Continuous Deep Sedation Until Death: First National Survey in France after the 2016 Law Promulgating It



      The French parliament passed a groundbreaking law in 2016, opening a right for patients to access continuous and deep sedation until death (CDS) at the end of life, under conditions. Parliamentarians’ goal was to consolidate patients’ rights whilst avoiding legislating on medical aid in dying.


      To conduct a first national retrospective survey on CDS to evaluate the number of CDS requested, proposed and performed in 2017 and to elicit qualitative data from physicians on the practice and on the terms used by patients to refer to CDS.


      Early 2018, an online survey was sent to all French hospitals, nursing homes, hospital at homes services and general practitioners (GPs). Descriptive statistics and qualitative inductive content analysis were used to analyze the data and comments of respondents.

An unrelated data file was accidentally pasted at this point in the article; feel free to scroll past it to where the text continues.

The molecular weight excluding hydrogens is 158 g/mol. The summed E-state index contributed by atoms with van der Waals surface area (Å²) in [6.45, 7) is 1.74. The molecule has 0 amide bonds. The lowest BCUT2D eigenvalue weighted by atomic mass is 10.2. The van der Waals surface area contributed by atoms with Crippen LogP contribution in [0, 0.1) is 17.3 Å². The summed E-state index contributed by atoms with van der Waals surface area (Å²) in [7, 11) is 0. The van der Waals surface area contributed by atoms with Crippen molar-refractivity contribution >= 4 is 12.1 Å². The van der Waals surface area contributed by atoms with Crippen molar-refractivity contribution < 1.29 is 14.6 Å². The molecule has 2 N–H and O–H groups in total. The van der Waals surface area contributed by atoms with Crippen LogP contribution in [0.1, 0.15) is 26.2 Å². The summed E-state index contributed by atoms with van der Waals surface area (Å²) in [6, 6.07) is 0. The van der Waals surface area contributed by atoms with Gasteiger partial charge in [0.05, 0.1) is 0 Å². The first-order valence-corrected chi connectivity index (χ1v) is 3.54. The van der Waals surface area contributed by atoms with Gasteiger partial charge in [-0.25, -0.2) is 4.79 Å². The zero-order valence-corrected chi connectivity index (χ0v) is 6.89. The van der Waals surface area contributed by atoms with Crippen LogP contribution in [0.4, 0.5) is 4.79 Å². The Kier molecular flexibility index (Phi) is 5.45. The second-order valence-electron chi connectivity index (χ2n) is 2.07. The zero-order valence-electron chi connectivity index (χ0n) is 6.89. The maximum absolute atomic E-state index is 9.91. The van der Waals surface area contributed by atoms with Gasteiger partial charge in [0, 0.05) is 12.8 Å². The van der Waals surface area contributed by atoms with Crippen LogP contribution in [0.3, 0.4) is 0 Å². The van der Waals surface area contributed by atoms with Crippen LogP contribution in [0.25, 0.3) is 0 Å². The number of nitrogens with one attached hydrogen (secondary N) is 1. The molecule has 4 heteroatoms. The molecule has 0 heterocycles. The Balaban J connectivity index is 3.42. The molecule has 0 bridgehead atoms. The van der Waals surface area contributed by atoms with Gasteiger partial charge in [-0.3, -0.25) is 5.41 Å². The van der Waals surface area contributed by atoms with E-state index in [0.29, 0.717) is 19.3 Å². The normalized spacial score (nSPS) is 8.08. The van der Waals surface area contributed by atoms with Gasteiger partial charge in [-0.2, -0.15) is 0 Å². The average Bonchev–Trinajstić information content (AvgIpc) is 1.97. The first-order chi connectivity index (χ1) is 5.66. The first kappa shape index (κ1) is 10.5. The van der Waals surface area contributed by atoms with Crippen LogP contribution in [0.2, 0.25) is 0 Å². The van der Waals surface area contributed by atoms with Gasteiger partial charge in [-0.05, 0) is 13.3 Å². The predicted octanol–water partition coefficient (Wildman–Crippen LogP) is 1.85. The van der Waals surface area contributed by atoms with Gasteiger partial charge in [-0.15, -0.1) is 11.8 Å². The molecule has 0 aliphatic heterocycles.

The qualitative data show that respondents generally approve the law on CDS as it sets a legal framework; nonetheless, there is a persistent controversy about CDS vs. euthanasia for some physicians in all settings. GPs reported limited access to midazolam and the difficulty in organizing multidisciplinary procedures as major constraints. In hospital settings in particular, differentiating CDS from other sedation practices is uneasy. All physicians reported patients use multiple elements of language to request CDS.


      After the law was passed in France, CDS were requested, proposed and performed in all medical settings, in nursing homes, at home. The qualitative data presented here show the relevance of exploring physicians’ reflexive stances on this practice in different settings and within the context of a patient-physician relationship marked by a new patient's right. The study highlights the wide range of elements of language used by patients at the end of life, as understood by respondent physicians to mean a request for CDS and underscores the polymorphous meaning of CDS.

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